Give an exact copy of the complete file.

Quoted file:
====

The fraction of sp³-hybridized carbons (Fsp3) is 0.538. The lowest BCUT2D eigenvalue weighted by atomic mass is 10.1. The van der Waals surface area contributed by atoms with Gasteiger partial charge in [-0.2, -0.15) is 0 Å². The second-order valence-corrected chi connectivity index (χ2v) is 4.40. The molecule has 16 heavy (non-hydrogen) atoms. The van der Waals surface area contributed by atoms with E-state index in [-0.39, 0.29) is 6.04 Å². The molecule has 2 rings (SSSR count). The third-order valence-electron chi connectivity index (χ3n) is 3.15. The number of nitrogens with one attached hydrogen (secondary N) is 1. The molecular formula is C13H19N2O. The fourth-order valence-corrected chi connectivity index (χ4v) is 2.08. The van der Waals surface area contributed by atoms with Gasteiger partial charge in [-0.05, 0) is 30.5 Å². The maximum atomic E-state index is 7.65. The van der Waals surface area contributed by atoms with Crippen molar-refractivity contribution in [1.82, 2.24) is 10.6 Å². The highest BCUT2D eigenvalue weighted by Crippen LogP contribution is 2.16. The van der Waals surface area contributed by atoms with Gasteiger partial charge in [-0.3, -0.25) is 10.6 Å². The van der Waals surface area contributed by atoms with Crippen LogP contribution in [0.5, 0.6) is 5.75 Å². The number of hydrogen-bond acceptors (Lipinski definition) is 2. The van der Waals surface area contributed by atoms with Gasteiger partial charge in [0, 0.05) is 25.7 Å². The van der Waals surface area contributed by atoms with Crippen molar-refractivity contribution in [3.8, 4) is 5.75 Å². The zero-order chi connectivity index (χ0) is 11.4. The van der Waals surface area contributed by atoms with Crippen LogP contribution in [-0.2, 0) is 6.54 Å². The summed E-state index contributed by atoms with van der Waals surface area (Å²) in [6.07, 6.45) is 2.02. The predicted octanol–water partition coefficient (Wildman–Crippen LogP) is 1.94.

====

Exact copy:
The fraction of sp³-hybridized carbons (Fsp3) is 0.538. The lowest BCUT2D eigenvalue weighted by atomic mass is 10.1. The van der Waals surface area contributed by atoms with Gasteiger partial charge in [-0.2, -0.15) is 0 Å². The second-order valence-corrected chi connectivity index (χ2v) is 4.40. The molecule has 16 heavy (non-hydrogen) atoms. The van der Waals surface area contributed by atoms with E-state index in [-0.39, 0.29) is 6.04 Å². The molecule has 2 rings (SSSR count). The third-order valence-electron chi connectivity index (χ3n) is 3.15. The number of nitrogens with one attached hydrogen (secondary N) is 1. The molecular formula is C13H19N2O. The fourth-order valence-corrected chi connectivity index (χ4v) is 2.08. The van der Waals surface area contributed by atoms with Gasteiger partial charge in [-0.05, 0) is 30.5 Å². The maximum atomic E-state index is 7.65. The van der Waals surface area contributed by atoms with Crippen molar-refractivity contribution in [1.82, 2.24) is 10.6 Å². The highest BCUT2D eigenvalue weighted by Crippen LogP contribution is 2.16. The van der Waals surface area contributed by atoms with Gasteiger partial charge in [-0.3, -0.25) is 10.6 Å². The van der Waals surface area contributed by atoms with Crippen LogP contribution in [0.5, 0.6) is 5.75 Å². The number of hydrogen-bond acceptors (Lipinski definition) is 2. The van der Waals surface area contributed by atoms with Gasteiger partial charge in [0, 0.05) is 25.7 Å². The van der Waals surface area contributed by atoms with Crippen molar-refractivity contribution in [3.8, 4) is 5.75 Å². The zero-order chi connectivity index (χ0) is 11.4. The van der Waals surface area contributed by atoms with Crippen LogP contribution in [-0.2, 0) is 6.54 Å². The summed E-state index contributed by atoms with van der Waals surface area (Å²) in [6.07, 6.45) is 2.02. The predicted octanol–water partition coefficient (Wildman–Crippen LogP) is 1.94.